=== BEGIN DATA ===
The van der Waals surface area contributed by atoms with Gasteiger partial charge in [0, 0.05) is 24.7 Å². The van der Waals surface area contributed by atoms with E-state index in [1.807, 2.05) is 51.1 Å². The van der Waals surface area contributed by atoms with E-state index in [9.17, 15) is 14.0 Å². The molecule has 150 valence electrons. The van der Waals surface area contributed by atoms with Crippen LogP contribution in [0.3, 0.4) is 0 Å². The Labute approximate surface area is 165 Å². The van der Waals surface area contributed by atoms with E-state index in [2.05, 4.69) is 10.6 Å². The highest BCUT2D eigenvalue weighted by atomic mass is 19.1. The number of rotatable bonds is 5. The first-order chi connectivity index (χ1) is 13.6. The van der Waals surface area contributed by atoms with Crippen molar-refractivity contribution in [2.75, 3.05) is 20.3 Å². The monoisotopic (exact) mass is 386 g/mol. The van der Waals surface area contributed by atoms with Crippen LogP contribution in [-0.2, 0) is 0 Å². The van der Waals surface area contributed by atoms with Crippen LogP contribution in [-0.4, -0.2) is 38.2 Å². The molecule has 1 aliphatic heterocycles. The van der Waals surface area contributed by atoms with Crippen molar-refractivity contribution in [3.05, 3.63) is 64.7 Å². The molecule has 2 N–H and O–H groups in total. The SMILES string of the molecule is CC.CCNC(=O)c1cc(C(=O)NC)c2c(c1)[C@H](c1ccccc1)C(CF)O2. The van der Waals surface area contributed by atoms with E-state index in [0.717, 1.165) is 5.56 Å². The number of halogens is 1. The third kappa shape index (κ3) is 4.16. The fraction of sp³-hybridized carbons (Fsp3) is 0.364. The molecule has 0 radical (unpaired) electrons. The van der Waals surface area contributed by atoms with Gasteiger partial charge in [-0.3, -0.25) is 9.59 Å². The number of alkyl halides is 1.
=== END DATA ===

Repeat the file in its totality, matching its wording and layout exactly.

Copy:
The van der Waals surface area contributed by atoms with Gasteiger partial charge in [0, 0.05) is 24.7 Å². The van der Waals surface area contributed by atoms with E-state index in [1.807, 2.05) is 51.1 Å². The van der Waals surface area contributed by atoms with E-state index in [9.17, 15) is 14.0 Å². The molecule has 150 valence electrons. The van der Waals surface area contributed by atoms with Crippen LogP contribution in [0.3, 0.4) is 0 Å². The Labute approximate surface area is 165 Å². The van der Waals surface area contributed by atoms with E-state index in [2.05, 4.69) is 10.6 Å². The highest BCUT2D eigenvalue weighted by atomic mass is 19.1. The number of rotatable bonds is 5. The first-order chi connectivity index (χ1) is 13.6. The van der Waals surface area contributed by atoms with Crippen molar-refractivity contribution in [2.75, 3.05) is 20.3 Å². The monoisotopic (exact) mass is 386 g/mol. The van der Waals surface area contributed by atoms with Crippen LogP contribution in [-0.2, 0) is 0 Å². The van der Waals surface area contributed by atoms with Crippen LogP contribution in [-0.4, -0.2) is 38.2 Å². The molecule has 1 aliphatic heterocycles. The van der Waals surface area contributed by atoms with Crippen molar-refractivity contribution in [3.05, 3.63) is 64.7 Å². The molecule has 2 N–H and O–H groups in total. The SMILES string of the molecule is CC.CCNC(=O)c1cc(C(=O)NC)c2c(c1)[C@H](c1ccccc1)C(CF)O2. The van der Waals surface area contributed by atoms with E-state index in [0.717, 1.165) is 5.56 Å². The number of halogens is 1. The third kappa shape index (κ3) is 4.16. The fraction of sp³-hybridized carbons (Fsp3) is 0.364. The molecule has 0 radical (unpaired) electrons. The van der Waals surface area contributed by atoms with Gasteiger partial charge in [-0.3, -0.25) is 9.59 Å². The number of alkyl halides is 1.